Sentinel nodes were identified in 1373 nodal basins in 1184 patients. A total of 288 of 1184 patients (24.3%) were found to have sentinel node metastases detected by histology or immunohistochemistry. Nodal metastases were detected in 306 nodal basins in these 288 patients. There were 175 nodal basins from 170 patients in which at least one positive sentinel node was found and more than one sentinel node was harvested. Blue dye staining was found in 86.3% of the histologically positive sentinel nodes and 66.4% of the negative sentinel nodes. In 40 of 306 positive nodal basins (13.1%), the most radioactive sentinel node was negative for tumor when another, less radioactive, sentinel node was positive for tumor. In 20 of 40 cases (50%), the less radioactive positive sentinel node contained 50% or less of the radioactive count of the hottest lymph node. The cervical lymph node basin was associated with an increased likelihood of finding a positive sentinel node other than the hottest node.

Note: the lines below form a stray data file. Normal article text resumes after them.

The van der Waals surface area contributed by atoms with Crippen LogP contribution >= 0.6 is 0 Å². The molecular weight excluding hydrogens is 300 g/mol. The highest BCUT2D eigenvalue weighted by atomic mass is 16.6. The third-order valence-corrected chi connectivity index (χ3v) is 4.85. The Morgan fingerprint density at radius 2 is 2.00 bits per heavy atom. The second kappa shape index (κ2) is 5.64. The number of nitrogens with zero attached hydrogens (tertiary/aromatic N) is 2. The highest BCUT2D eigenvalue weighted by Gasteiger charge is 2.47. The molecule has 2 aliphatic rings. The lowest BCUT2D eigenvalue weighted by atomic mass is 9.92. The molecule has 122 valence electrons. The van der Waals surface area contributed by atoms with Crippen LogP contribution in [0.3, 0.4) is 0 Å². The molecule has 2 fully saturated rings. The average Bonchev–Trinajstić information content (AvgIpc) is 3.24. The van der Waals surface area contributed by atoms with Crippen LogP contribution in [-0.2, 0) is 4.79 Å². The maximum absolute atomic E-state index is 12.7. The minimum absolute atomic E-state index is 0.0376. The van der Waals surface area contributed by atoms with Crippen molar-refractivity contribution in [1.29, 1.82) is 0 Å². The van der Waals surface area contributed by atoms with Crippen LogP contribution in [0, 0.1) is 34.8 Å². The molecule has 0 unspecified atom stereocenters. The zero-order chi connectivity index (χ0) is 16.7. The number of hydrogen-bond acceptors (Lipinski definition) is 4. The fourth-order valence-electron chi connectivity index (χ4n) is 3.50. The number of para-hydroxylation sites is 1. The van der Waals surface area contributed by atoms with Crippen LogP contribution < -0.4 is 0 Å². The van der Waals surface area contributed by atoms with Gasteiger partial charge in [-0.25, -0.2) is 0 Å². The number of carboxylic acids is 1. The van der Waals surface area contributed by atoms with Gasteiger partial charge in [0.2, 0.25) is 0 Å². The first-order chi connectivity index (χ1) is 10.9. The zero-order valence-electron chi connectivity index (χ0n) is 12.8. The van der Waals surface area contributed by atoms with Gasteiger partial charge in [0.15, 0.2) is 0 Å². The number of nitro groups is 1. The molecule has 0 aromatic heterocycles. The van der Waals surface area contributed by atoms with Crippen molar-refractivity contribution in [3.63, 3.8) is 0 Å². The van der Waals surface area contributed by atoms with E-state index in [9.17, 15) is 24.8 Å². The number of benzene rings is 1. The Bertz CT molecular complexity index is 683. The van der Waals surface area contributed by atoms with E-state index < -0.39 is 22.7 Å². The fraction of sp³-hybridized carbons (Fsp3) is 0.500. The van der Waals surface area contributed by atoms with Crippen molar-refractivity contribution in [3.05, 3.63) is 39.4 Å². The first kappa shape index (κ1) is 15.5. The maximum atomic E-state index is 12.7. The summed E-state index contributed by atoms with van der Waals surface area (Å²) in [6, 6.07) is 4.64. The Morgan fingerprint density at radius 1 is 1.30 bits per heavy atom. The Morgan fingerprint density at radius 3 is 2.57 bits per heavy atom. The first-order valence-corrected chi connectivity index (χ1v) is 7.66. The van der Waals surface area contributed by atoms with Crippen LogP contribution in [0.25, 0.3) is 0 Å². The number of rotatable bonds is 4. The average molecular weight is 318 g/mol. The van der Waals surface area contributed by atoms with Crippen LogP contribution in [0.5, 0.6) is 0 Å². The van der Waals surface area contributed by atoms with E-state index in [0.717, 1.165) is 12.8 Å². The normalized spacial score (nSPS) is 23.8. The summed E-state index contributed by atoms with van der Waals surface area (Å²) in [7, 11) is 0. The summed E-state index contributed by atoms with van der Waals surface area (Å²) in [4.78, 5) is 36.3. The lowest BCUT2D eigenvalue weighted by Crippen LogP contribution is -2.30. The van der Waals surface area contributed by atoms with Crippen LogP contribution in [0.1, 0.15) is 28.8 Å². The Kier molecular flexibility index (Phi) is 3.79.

If only the most radioactive sentinel node in each basin had been removed, 13.1% of the nodal basins with positive sentinel nodes would have been missed. It is recommended that all blue lymph nodes and all nodes that measure 10% or higher of the ex vivo radioactive count of the hottest sentinel node should be harvested for optimal detection of nodal metastases.